Wednesday, August 12, 2015

Book Review: Eight Skilled Gentlemen by Barry Hughart

Eight Skilled Gentleman is the third installment of Barry Hughart's Chronicles of Master Li and Number Ten Ox. It follows from the prior books, but an indeterminate amount of time has passed. As before, the novel takes elements of Chinese history and myth and blends them together with a lot of fantasy and a detective-style story.

Read on for my full review.

Overall Impression
This was another good book in the series. It has many similarities in style to the prior books in the series, though the Chinese myths it touches on are different. According to the author, one of the reasons why this is the final book in the series (besides some serious publication problems) is that it started to get repetitive and I can agree with that. Yes, the characters are good and the plot engaging, but the overarching framework is the same as the prior two novels and the pattern is set in stone now. As such, this novel does not feel as unique or fun as the prior two.

Eight Skilled Gentlemen follows in the style of the prior novels. Master Li and Ox are called into action when a vampire interrupts an execution in Peking. A cursory investigation leads them to suspect the hushed-up death of a mandarin and as they investigate the circumstances, the situation quickly escalates. What starts as a simple murder investigation becomes an incredible tale as ancient myths and legends of Chinese folklore come to life.

There are plenty of humorous moments throughout the story, as well as grotesque and unbelievable ones. As in prior books, there is a brief romance between Ox and some of the female characters, but it's not as prevalent as in the others. There are also many supernatural events in the story as myths become reality, but these don't feel quite as impactful as the prior novels. Maybe it's because the setting primarily takes place in a big city as opposed to, say, journeys through the underworld.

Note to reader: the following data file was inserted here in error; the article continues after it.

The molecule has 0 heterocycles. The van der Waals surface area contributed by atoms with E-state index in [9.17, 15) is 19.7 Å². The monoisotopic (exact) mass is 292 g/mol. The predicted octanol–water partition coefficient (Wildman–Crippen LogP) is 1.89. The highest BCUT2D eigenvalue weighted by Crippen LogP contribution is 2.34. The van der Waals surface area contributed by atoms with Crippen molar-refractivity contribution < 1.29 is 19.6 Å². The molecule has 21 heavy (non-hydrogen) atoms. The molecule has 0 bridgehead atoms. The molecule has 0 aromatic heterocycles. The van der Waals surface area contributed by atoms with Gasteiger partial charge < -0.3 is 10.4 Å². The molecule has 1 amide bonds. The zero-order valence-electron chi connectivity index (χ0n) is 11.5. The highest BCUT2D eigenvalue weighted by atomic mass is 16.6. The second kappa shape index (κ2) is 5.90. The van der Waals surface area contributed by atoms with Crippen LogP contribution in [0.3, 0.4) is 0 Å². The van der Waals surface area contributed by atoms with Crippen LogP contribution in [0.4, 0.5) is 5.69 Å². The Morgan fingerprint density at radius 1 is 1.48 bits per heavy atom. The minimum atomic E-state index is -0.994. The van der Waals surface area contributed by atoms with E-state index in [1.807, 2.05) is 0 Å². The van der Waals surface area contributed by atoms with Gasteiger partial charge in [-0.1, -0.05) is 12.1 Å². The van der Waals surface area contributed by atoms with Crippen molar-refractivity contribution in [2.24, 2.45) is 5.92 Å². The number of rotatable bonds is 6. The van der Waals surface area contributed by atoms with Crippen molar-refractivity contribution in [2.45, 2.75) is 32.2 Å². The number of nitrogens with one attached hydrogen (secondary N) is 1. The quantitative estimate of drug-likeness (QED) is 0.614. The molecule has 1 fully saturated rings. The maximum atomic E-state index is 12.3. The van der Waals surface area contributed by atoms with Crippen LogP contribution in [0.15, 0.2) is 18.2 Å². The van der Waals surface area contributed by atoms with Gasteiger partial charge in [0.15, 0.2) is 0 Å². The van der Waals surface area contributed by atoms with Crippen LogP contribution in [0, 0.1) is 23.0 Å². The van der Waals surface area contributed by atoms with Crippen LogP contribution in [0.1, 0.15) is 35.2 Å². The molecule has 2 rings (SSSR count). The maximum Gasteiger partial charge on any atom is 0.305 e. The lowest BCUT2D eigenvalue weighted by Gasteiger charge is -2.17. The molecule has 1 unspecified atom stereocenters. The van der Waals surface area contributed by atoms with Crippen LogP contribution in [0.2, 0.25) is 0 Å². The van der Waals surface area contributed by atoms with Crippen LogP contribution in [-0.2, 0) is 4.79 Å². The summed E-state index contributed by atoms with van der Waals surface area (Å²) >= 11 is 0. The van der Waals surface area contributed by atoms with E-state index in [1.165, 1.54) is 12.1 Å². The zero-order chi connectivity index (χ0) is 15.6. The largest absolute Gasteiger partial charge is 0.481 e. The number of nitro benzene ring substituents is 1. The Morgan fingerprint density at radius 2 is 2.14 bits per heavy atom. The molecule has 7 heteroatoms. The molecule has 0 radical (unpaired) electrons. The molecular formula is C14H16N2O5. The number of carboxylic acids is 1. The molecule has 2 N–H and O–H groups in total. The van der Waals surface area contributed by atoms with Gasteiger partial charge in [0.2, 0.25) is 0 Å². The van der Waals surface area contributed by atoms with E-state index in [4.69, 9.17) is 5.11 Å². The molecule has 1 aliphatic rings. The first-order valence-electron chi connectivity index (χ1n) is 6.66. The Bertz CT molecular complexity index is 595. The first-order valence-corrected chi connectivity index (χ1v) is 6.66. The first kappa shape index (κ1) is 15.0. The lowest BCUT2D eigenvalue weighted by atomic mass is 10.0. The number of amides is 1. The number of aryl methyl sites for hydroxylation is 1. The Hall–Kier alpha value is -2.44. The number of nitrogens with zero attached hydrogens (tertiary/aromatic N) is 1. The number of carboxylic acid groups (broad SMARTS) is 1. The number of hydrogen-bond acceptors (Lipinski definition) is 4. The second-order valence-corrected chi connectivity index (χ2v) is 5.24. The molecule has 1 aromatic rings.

As in the other books in the Chronicles of Master Li and Number Ten Ox, the primary characters are, of course, Master Li and Number Ten Ox. In this occasion, they are joined by the puppeteer Yen Shih and his shamanka daughter Yu Lan. Together, they interact with other notable characters like the Celestial Master Chang Tao-ling and Hosteler Tu as they investigate the death of the mandarin Ma Tuan Lin and a mysterious set of cages. The characters have humorous quirks that make them memorable, but the cast feels a bit smaller this time around.

Setting / World Building
The story takes place in an ancient China that never was and primarily in Peking and the Forbidden City. As in the prior stories, there are plenty of elements of Chinese culture and mythology packed into the story. The title refers to the Eight Immortals in Chinese legends, though as far as I can tell the role they play in is somewhat limited to the setup or framework of the story. There's also mentions of the Dragon Boat Festival, tales of ghosts and the hun and po souls of all people, the balance of yin and yang, and, of course, gods and demons.

An interesting aspect is that part of the folklore comes from pre-Chinese times (according to Wikipedia) and involve older gods and deities rather than the more "common" deities in Chinese mythology. Some spoilers ahead. The story tells of the offspring of a god and a human girl: eight demon-deities and single human. The human eventually courts Hsi Wang Mu, the great and terrible Lady-Queen of the West, the Patron of Pestilence as she was known before being incorporated into the Chinese pantheon. As a result of him eating one of her Peaches he gains immortality, but he and this two children, Malice and Madness, end up cursed. The demons, the man (Envy), and his children are all key to the story, but only near the very end do we see all the connections in place.

Final Thoughts
Overall, the book was good, but not great. It's certainly an enjoyable read with fun characters and events and a worthy addition to the Chronicles of Master Li and Number Ten Ox. However, the overall framework of the story is a bit repetitive, particularly coming after The Story of the Stone. The mythology in it is quite interesting, but it doesn't feel like it got a detailed enough look and even felt a little rushed in the end. The end of the novel itself also feels a bit abrupt. If you enjoyed the other books in the series, you should give this one a try. If you haven't read any, the best (and only) place to start is Bridge of Birds.

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